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Re: X11 without HAL: "DontZap" in /etc/X11/xorg.conf doesn't work anymore

Sjoerd Hardeman wrote:
Dirk schreef:
You would have much more credibility in this thread if you provided
solid technical reasons why HAL is bad rather than stomping your feet
while saying "I don't like it!"  Please provide a technical reason why
HAL is unacceptable.

HAL causes enough technical problems and negative side-effects. Just Google for that.

But don't shift the focus away to "Is there a technical problem?" while the real problem is the /whole idea/ of HAL.

Long time Linux users require choice, transparency, and CONTROL.

HAL is the complete opposite and now it is needlessly enforced per dependency in Debian.

One "Hardware Abstraction Layer" (the Linux Kernel) should be enough.

People who want more than one can install Ubuntu which is a good distribution.
I think the point Nate is making is that you can just configure X as not to use HAL (see the link in one of the previous mails). If you also not want hal installed, just make a "nohal" dummy package with a "provides:hal" attribute set.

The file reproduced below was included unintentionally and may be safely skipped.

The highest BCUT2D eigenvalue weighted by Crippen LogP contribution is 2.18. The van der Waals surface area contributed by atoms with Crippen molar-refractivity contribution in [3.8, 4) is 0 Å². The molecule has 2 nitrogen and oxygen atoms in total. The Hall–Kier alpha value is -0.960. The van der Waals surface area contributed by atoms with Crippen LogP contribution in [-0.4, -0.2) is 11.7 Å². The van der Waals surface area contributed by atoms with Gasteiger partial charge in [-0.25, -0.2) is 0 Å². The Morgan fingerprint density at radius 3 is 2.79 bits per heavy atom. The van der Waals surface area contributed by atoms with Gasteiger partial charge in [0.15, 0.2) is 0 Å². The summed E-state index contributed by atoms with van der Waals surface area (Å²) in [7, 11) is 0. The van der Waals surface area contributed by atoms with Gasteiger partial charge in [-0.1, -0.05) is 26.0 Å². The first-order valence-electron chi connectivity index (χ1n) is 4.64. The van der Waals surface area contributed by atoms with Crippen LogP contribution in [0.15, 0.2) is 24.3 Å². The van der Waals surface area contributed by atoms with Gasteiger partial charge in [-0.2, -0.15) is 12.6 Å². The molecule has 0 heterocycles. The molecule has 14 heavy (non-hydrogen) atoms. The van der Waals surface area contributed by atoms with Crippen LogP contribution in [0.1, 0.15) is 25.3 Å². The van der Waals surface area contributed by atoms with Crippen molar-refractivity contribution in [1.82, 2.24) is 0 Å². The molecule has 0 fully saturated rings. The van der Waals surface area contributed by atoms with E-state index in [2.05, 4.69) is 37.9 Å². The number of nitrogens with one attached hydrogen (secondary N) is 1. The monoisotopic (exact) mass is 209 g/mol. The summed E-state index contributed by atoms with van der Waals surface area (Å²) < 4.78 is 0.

This is very convenient to say, right? Of course, one can make a dummy package and spend his time searching Google and this mailing list for hints to make X11 work again without HAL. But it turns out to be a moving target and a waste of time with every update of the distribution.

I've done so. More than once. And that is that.

Yet, the X.org dev's (not the debian devs) are moving to using hal for xorg (at least, that's my understanding). So that's why debian is too. Discussing there makes more sense.

I did. According to them DeviceKit is going to replace HAL.

Why do they, /themself/, see a need to replace HAL? And will devicekit be more acceptable to people who care more than even I do?

Will it be a choice?

And, finally, you haven't answered the question on what's wrong with hal. I'm using it without problems, and even still feel in control when needed by altering the .fdi files in /usr/share/hal. So no, I don't see the problem, please explain.

Geeez... the problem is that it was promoted to a requirement for running a Debian Desktop while there was no need for it in the first place with alternatives like Ubuntu or Windows(!) at hand.

Another problem are the people who think they need to turn Linux into something like a Windows to appeal to people who don't even care/know enough about which OS they use. By this HAL is neglecting the best part of Linux for the sake of "Linux, ready for the desktop?" headlines on Slashdot.


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